Description 2 3/4-3 1/4" The
smallest North American hummingbird.
Male metallic green above; has white
gorget with purple-violet rays, which can
be raised to give a whiskered effect. (All
other North American hummers have
Female green above, white below, with
dark streaks on throat, buffy flanks, and
white-tipped tail corners. Resembles
the female Rufous Hummingbird, but
smaller, with smaller bill, paler flanks,
and less rufous at base of tail.
Habitat Montane and subalpine forest
clearings, brushy edges, and alpine
Diet The Calliope Hummingbird feeds
on nectar from flowers and feeders. It
catches insects in flight and uses
sapsucker holes to feed on sap and
insects attracted to the sap.
Nesting During courtship, the male
hovers in front of and above the female,
producing a loud buzz. Sometimes the
pair will go into an aerial dance, circling
around each other, a constant distance
Calliope Hummingbirds do not form
extended pair bonds. The female builds
the nest, incubates the eggs, and feeds
the young on her own. The male
provides no parental care.
2 bean-sized white eggs are laid,
surprisingly large for such a tiny bird.
The nest is a small lichen-and-moss
nest covered with cobwebs.
It is typially placed in a conifer often near
cones or knots or on an old cone base
and can easily be mistaken for a cone.
Range Breeds in mountains from
interior and southern coastal British
Columbia south through Pacific states
and east to Colorado.
The Calliope Hummingbird is the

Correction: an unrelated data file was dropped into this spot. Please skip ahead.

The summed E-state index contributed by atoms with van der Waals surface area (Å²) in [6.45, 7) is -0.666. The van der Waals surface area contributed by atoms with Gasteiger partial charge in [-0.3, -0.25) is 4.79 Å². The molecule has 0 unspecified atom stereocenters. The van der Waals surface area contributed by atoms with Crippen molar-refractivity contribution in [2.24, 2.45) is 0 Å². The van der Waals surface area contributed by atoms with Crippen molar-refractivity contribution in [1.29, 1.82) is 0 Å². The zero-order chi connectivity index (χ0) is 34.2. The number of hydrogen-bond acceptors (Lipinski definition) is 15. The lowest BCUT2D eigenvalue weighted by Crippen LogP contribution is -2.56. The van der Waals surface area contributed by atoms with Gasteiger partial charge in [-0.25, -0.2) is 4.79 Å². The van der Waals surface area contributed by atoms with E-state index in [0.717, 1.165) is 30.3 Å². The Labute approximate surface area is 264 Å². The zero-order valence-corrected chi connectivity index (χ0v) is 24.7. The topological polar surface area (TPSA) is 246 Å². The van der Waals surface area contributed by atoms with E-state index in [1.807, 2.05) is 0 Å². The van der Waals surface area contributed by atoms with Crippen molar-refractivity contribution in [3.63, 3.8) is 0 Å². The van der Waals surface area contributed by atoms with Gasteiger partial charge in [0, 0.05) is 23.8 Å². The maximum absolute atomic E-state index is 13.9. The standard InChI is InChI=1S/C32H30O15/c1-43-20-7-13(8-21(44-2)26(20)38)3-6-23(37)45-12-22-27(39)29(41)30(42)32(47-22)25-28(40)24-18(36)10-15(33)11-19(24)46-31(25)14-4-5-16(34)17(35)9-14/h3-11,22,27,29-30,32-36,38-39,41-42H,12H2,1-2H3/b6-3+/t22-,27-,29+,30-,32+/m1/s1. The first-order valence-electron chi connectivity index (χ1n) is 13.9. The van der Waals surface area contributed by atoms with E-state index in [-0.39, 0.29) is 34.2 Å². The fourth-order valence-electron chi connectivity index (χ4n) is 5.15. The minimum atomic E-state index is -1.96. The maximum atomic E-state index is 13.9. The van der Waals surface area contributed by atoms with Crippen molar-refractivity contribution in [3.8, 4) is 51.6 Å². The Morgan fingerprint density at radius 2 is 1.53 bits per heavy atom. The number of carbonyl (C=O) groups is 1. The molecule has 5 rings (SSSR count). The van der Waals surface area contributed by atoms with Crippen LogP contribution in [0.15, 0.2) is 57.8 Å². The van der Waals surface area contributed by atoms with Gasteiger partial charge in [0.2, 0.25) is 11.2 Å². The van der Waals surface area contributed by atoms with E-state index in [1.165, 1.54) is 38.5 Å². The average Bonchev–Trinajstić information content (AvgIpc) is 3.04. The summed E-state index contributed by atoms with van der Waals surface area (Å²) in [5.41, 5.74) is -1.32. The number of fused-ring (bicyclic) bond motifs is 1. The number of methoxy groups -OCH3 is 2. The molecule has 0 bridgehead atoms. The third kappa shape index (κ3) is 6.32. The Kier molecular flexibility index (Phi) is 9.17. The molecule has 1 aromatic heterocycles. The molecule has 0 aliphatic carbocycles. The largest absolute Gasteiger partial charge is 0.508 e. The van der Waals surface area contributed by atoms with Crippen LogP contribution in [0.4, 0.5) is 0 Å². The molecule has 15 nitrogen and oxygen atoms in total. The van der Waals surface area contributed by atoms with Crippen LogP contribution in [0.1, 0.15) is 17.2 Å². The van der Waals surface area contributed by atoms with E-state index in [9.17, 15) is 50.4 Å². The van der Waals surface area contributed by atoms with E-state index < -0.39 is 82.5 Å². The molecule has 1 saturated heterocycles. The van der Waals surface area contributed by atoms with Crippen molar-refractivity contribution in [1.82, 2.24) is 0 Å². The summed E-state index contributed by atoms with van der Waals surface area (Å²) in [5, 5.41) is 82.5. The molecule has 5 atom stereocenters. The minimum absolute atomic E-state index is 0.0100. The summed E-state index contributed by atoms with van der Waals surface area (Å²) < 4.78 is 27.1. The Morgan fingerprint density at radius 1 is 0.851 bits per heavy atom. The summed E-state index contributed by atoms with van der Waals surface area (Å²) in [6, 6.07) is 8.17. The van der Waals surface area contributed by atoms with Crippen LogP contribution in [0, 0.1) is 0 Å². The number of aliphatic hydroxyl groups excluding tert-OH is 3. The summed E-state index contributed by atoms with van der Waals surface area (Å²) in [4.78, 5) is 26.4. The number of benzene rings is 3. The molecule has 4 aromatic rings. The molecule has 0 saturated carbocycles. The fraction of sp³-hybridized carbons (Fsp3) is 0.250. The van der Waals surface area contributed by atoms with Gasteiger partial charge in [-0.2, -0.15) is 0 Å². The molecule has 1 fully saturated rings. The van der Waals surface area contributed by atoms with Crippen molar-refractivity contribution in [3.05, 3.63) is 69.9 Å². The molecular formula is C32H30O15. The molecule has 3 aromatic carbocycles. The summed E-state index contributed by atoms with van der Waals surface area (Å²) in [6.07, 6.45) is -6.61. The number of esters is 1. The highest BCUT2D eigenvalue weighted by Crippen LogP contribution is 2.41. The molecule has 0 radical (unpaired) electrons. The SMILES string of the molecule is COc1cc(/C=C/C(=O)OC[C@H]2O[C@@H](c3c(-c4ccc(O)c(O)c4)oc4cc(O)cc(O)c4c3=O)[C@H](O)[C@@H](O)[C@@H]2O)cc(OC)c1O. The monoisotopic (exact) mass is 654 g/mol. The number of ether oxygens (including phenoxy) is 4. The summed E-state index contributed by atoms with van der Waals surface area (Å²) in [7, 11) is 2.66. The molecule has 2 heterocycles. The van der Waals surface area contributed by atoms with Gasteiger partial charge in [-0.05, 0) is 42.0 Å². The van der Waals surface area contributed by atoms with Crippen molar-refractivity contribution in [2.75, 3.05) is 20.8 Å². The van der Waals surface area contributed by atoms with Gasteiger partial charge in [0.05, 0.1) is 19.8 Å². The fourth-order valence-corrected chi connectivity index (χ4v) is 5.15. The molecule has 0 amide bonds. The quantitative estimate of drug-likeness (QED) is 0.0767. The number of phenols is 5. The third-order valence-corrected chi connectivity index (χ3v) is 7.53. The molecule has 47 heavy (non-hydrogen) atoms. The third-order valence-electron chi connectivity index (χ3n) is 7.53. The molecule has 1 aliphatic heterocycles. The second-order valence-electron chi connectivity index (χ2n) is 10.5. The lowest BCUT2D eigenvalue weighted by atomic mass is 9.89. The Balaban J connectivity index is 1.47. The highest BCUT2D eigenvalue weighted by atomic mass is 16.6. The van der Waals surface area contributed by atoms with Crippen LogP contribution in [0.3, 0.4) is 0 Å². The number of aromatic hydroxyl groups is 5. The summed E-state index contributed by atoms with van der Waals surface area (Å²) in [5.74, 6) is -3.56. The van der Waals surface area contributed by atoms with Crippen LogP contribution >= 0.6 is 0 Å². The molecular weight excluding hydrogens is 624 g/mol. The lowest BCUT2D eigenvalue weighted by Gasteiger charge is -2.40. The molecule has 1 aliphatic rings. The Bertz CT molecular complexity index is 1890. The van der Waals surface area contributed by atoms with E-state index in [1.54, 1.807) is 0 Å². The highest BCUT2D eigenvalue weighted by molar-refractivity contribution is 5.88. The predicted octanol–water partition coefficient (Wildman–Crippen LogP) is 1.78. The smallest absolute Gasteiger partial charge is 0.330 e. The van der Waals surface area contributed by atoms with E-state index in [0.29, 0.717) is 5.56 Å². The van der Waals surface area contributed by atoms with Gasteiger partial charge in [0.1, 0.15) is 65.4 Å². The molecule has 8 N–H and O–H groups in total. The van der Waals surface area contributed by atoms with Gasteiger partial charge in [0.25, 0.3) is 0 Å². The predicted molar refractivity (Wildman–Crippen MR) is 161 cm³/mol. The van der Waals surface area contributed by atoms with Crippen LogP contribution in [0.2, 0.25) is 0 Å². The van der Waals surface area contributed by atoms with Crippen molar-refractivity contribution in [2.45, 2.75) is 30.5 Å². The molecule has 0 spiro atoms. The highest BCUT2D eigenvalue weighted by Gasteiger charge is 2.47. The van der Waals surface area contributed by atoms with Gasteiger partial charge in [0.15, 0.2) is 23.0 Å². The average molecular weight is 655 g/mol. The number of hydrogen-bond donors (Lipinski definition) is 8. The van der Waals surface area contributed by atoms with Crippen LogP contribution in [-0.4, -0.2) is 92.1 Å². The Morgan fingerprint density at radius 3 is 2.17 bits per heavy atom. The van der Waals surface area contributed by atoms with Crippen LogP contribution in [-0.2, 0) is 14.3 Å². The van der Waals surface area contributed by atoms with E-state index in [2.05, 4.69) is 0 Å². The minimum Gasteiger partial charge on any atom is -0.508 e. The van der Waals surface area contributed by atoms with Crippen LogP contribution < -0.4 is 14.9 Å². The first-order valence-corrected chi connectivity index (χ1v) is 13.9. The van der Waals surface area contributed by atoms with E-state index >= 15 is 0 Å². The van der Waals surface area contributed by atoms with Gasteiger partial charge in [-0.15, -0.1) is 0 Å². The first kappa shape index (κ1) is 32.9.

smallest long-distance avian migrant in
the world. It winters in central Mexico
and arrives in the northwest from late
April to mid-May.
Adult males may wander a bit in late
summer, and typically migrate south
before females and young born that year.
Voice A high-pitched tsew. Calliope
Hummingbirds make mechanical
buzzing and twittering sounds, both
vocally and with their wings. Their
vocalizations are, however, quieter than
those of many other hummingbirds.
Discussion When defending their
feeding flowers or courting a female,
male hummers put on a striking
spectacle, rising out of sight and then
swooping down to buzz their opponent
or the female. Each species has its own
July 22, 2009 I got to save a baby hummingbird!
An otherwise ordinary afternoon and evening turned
into a very cool adventure, when a baby hummingbird
hit the glass office door at 4:30. I scooped him up and
placed him in a basket with a bath towel.
For the next four hours, at fifteen-minute intervals, I
fed him sugar water. I would dip my finger into the
sugar water and he would gently sip it from the puddle
formed under my fingernail, pushing his tongue all
over to get every drop.
Between feedings, I would hang the basket on the hook near the sugar water feeder, in
hopes other adult hummers would perhaps tend to him and encourage him to fly. At 8:15
he was in the basket, and when I returned to check on him at 8:30 he was gone.